Notes of a Dream
For people of a certain vintage in Tamil Nadu, 1992 was nothing short of a revelation - a theatrical revelation. We were uncharacteristically late for the film Roja, and as we scurried up, the usher pulled the heavy door open just a wedge to let us in to the hall - in that one moment, we stood transfixed, forgetting even to breathe.
As young actor Madhubala waded about in a pool, flipping her hair around, splashing in the water, singing 'Chinna Chinna Aasai', the music, a strange music, washed over us. It made us joyful, raunchy, set our hair on edge, even patriotic, in turns. The music, it was playing us, and we were powerless to resist.
There are, today, generations of young people who have grown up listening to the music of A.R. Rahman, and they are passionate fans too, but for someone who was groomed to the genius of Ilayaraja's music, the sounds of Roja were an epiphany. Tamil cinema as we knew it had changed, we could tell. How far Rahman, who was credited with the music, would go through no one could even fathom at that point.
Any biography, even an authorized one, at this stage in Rahman's life, can best be considered a work in progress. But the body of work that he has produced and his sheer range has given Krishna Trilok over 300 pages. As the son of Trilok Nair and Sharada Trilok, close friends of Rahman who introduced him to director Maniratnam, and thereby helped with the big break, it can be assumed Krishna probably had a few doors already open for him. But what he has taken on, indeed at the ridiculously young age of 23, is no mean task. To write of the man everyone knows to be shy and retiring, to bring his inner world out for the others to see, is no walk in the park. He does a fair job, swinging alongside for the ride with Rahman in the latter's breathless, talented, inspired, beloved-by-all avatar, with all the energy of a young fan.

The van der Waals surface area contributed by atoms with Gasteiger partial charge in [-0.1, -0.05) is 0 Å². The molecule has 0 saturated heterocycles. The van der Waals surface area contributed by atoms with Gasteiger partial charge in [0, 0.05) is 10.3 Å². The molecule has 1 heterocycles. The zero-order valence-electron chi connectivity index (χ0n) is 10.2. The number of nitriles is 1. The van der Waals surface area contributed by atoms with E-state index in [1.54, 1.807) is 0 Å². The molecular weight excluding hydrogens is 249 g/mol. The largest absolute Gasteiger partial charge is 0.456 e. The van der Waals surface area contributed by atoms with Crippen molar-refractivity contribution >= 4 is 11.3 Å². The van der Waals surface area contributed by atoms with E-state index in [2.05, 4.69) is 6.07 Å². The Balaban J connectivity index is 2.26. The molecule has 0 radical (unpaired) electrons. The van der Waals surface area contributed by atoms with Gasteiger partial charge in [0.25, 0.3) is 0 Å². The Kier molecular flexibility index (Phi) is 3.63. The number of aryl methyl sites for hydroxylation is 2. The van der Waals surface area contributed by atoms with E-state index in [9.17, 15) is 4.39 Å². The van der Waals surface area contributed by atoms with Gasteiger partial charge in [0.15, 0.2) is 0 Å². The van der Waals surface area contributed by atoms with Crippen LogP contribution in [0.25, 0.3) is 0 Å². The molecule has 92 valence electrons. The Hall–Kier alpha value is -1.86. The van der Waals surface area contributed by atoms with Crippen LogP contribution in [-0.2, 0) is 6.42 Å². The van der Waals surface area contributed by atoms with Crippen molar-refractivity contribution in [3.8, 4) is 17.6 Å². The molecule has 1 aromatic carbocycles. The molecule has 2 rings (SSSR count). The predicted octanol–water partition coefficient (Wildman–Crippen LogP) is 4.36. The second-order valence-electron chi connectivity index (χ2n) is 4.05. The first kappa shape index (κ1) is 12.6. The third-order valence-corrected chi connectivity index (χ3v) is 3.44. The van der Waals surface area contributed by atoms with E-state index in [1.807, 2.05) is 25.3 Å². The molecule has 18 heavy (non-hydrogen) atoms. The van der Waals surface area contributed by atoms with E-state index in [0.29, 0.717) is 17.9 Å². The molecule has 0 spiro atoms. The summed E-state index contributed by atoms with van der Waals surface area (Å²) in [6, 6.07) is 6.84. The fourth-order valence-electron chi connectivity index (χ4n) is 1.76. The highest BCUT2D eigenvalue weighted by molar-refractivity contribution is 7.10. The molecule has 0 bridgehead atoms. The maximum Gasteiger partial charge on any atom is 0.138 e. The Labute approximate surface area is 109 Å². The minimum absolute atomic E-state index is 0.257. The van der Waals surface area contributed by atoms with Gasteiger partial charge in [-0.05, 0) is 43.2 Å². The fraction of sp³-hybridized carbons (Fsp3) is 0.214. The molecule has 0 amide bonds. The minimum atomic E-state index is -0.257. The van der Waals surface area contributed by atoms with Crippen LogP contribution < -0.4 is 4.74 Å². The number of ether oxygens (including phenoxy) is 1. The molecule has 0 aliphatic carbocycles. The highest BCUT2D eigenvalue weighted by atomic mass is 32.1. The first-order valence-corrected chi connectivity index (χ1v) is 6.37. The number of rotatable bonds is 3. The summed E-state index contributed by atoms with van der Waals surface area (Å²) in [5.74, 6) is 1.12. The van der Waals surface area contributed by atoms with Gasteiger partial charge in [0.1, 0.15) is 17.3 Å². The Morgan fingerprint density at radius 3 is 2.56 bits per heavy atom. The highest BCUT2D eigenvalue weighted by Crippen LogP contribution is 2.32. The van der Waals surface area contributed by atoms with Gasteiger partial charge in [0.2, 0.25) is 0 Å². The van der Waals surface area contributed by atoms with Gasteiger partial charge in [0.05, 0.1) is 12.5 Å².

Stuff of legend
It is legend by now, but biographies by their very nature, are crafted not only to tell the tale well, but also inspire. Born Dileep Kumar, the talented son of R.K. Shekhar, a musician in the Tamil film industry who died early, Rahman became the breadwinner of his family right from the age of nine. His sheer talent, strong work ethic and pleasant nature took him, through the years, to a couple of Oscars, Grammys and into living rooms across the world, not to mention into the hearts of fans.
Where Krishna succeeds is to provide a ringside view of the world of Rahman to his readers - from the minutiae - from describing the way his studio looks, to how divinity meets his music, to what he has for lunch, the jokes he cracks, the way he is kind with people, to his role as a producer and director, his love for technology, the hectic activity that goes into live performances, and the army of people that keep the wheels turning. These are the details that fans hunger for, and in them is couched a by-now popular classic rags-to-riches tale about the man whom power, money or fame left apparently untouched.
As the book weaves in and out of Rahman's life, slipping seamlessly across various points of time in the subject's work, it delivers a well-researched filmography volume, with trivia packed in. But of course, the book would have been far short of where it falls now, had it stopped with just that. Krishna brings it a heart through interviews with people closest to Rahman - his music and film teams, his collaborators, sisters, and wife, besides the man himself, sometimes in mellow mode too.
While the book would have been richer with insights from Rahman's mother Kareema Begum, his bedrock, and his children, there are clearly lines drawn here. One only has to look at the brief chapter with Saira, Rahman's wife, to see how much value that kind of thing adds to the telling of a life that people already know a fair bit about.
After all, Rahman is no stranger to the world. In 2002, 10 years after the stunning Roja debut, he was busy in London, making music for Andrew Lloyd Webber's Bombay Dreams.
Walking down a rather warm subway after a night show, there was a bit of deja vu. A blond woman is skipping past, twirling her umbrella reminiscent of the way Madhubala was flipping her hair. She's singing to herself, and in a particularly joyous moment, she pirouettes up and lands with one high heeled foot on the floor. 'Shakalaka baby,' she croons audibly, turning her umbrella in a graceful final swish. Yet another continent had clearly been colonized, and by then, there was no doubt, others were just waiting for the music to wash over them too.
Rahman, the obliging genius that he is, did just that. It is this prodigious tale that Krishna Trilok has attempted to tell.
Courtesy: THE HINDU